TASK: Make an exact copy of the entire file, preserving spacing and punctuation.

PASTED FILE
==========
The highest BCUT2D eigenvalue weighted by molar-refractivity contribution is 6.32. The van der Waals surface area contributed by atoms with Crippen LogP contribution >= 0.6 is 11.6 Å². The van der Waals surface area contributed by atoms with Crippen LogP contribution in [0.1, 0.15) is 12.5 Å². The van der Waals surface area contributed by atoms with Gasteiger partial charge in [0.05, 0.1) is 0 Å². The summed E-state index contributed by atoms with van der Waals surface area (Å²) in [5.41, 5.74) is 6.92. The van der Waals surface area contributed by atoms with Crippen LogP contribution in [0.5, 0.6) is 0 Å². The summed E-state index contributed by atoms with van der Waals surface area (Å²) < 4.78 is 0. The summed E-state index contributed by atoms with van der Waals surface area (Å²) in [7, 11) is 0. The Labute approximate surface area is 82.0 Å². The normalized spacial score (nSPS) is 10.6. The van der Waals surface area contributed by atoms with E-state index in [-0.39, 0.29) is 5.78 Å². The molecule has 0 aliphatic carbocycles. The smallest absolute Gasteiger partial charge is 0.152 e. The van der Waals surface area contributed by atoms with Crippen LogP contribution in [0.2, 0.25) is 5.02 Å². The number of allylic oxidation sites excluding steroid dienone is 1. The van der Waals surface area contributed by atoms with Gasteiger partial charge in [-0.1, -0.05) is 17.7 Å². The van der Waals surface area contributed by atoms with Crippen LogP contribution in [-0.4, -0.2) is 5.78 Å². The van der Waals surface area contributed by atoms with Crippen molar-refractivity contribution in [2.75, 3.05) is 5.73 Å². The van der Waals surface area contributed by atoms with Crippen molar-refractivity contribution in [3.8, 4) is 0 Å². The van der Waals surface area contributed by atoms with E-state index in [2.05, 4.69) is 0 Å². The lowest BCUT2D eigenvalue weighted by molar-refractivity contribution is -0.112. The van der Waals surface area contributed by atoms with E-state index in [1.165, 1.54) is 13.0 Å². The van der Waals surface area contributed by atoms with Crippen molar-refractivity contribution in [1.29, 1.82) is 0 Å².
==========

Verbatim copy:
The highest BCUT2D eigenvalue weighted by molar-refractivity contribution is 6.32. The van der Waals surface area contributed by atoms with Crippen LogP contribution >= 0.6 is 11.6 Å². The van der Waals surface area contributed by atoms with Crippen LogP contribution in [0.1, 0.15) is 12.5 Å². The van der Waals surface area contributed by atoms with Gasteiger partial charge in [0.05, 0.1) is 0 Å². The summed E-state index contributed by atoms with van der Waals surface area (Å²) in [5.41, 5.74) is 6.92. The van der Waals surface area contributed by atoms with Crippen LogP contribution in [0.5, 0.6) is 0 Å². The summed E-state index contributed by atoms with van der Waals surface area (Å²) < 4.78 is 0. The summed E-state index contributed by atoms with van der Waals surface area (Å²) in [7, 11) is 0. The Labute approximate surface area is 82.0 Å². The normalized spacial score (nSPS) is 10.6. The van der Waals surface area contributed by atoms with E-state index in [-0.39, 0.29) is 5.78 Å². The molecule has 0 aliphatic carbocycles. The smallest absolute Gasteiger partial charge is 0.152 e. The van der Waals surface area contributed by atoms with Crippen LogP contribution in [0.2, 0.25) is 5.02 Å². The number of allylic oxidation sites excluding steroid dienone is 1. The van der Waals surface area contributed by atoms with Gasteiger partial charge in [-0.1, -0.05) is 17.7 Å². The van der Waals surface area contributed by atoms with Crippen LogP contribution in [-0.4, -0.2) is 5.78 Å². The van der Waals surface area contributed by atoms with Crippen molar-refractivity contribution in [2.75, 3.05) is 5.73 Å². The van der Waals surface area contributed by atoms with Crippen molar-refractivity contribution in [3.8, 4) is 0 Å². The van der Waals surface area contributed by atoms with E-state index in [2.05, 4.69) is 0 Å². The lowest BCUT2D eigenvalue weighted by molar-refractivity contribution is -0.112. The van der Waals surface area contributed by atoms with E-state index in [1.165, 1.54) is 13.0 Å². The van der Waals surface area contributed by atoms with Crippen molar-refractivity contribution in [1.29, 1.82) is 0 Å².